Denmark Is Killing All Of Its 17 Million Mink Due To Coronavirus Mutation Risk
Seventeen million mink are being killed in Denmark after coronavirus outbreaks have occurred in mink farms.
It was found that the virus found in minks had the possibility to spread to humans.
According to the country’s health officials, the animals show reduced sensitivity to COVID antibodies meaning if someone was to get contract the virus via the animal that vaccinations may not be as effective.
The prime minister of Denmark Mette Frederiksen said, as per Reuters, ‘The mutated virus in mink may pose a risk to the effectiveness of a future vaccine.’
The mutated virus – via mink – can carry the risk that the upcoming vaccine will not work as it should.
We have a great responsibility towards our own population, but with the mutation that has now been found, we have an even greater responsibility for the rest of the world as well.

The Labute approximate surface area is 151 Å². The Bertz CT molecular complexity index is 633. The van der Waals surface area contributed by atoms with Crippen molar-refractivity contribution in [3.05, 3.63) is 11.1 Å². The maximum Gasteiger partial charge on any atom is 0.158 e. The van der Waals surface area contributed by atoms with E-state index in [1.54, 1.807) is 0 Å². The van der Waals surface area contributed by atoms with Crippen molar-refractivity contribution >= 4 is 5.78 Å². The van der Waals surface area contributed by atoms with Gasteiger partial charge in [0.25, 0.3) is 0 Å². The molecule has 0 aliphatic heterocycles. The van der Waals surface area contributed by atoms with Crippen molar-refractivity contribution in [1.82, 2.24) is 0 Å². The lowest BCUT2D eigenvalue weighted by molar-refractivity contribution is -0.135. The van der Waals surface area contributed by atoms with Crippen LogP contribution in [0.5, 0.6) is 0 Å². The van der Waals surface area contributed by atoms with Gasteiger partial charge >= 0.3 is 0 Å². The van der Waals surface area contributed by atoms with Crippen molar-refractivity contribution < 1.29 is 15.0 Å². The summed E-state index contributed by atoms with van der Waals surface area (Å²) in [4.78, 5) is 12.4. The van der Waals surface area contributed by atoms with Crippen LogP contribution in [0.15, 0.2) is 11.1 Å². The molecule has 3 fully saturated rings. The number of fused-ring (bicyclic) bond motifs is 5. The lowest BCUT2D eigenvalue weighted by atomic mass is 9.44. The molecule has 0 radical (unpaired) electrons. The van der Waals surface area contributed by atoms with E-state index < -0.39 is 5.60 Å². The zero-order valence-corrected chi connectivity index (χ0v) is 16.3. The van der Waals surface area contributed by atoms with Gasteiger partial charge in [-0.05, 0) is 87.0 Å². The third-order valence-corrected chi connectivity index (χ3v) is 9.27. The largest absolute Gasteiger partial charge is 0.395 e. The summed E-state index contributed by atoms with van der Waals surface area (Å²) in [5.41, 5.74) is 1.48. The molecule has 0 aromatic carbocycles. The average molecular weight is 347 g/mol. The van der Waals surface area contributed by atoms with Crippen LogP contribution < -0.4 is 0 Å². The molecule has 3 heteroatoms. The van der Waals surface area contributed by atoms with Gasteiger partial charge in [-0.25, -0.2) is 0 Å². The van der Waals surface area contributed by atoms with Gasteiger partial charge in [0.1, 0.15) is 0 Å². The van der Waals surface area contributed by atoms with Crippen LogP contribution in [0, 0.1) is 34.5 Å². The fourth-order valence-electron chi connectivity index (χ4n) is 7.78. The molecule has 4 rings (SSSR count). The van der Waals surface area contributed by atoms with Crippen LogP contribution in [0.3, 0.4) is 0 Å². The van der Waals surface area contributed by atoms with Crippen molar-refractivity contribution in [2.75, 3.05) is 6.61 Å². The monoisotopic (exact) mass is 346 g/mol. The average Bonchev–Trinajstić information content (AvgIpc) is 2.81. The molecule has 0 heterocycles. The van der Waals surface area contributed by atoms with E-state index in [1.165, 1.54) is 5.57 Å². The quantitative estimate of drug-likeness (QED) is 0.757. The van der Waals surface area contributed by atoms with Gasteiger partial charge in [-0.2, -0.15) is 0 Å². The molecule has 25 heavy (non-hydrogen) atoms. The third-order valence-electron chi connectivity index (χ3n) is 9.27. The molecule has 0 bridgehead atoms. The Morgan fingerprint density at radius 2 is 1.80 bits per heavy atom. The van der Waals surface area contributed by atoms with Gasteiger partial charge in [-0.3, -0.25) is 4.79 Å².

The country’s health minister reported that around 50% of 783 infected people in Northern Denmark, where many mink farms are based, had been infected from the virus due to connections with the farms.
Authorities have reportedly registered five cases of the new strain of COVID on mink farms and 12 cases in humans.
Denmark is the world’s largest producer of mink skins – around 15 to 17 million of the animals can be found there according its 1200 farms.
Despite the prime minister’s concerns, Francois Balloux, the director of the University College London Genetics Institute and a professor of computational systems biology, explained there are many strains of COVID constantly being found.
There are thousands of mutations in SARS-CoV-2 arising constantly. The fact that a few have been observed in minks will not change the strains in circulation in humans. If they were beneficial for the virus to infect its human host, they would be at high frequency already.
Professor Balloux continued, ‘Vaccine-escape mutations may (or not) arise in humans in the future, if they are advantageous to the virus for (once vaccines will be deployed). They definitely won’t be fuelled by mutations having emerged in minks.’
He added that most carnivores are susceptible to the virus, including domestic cats and dogs.
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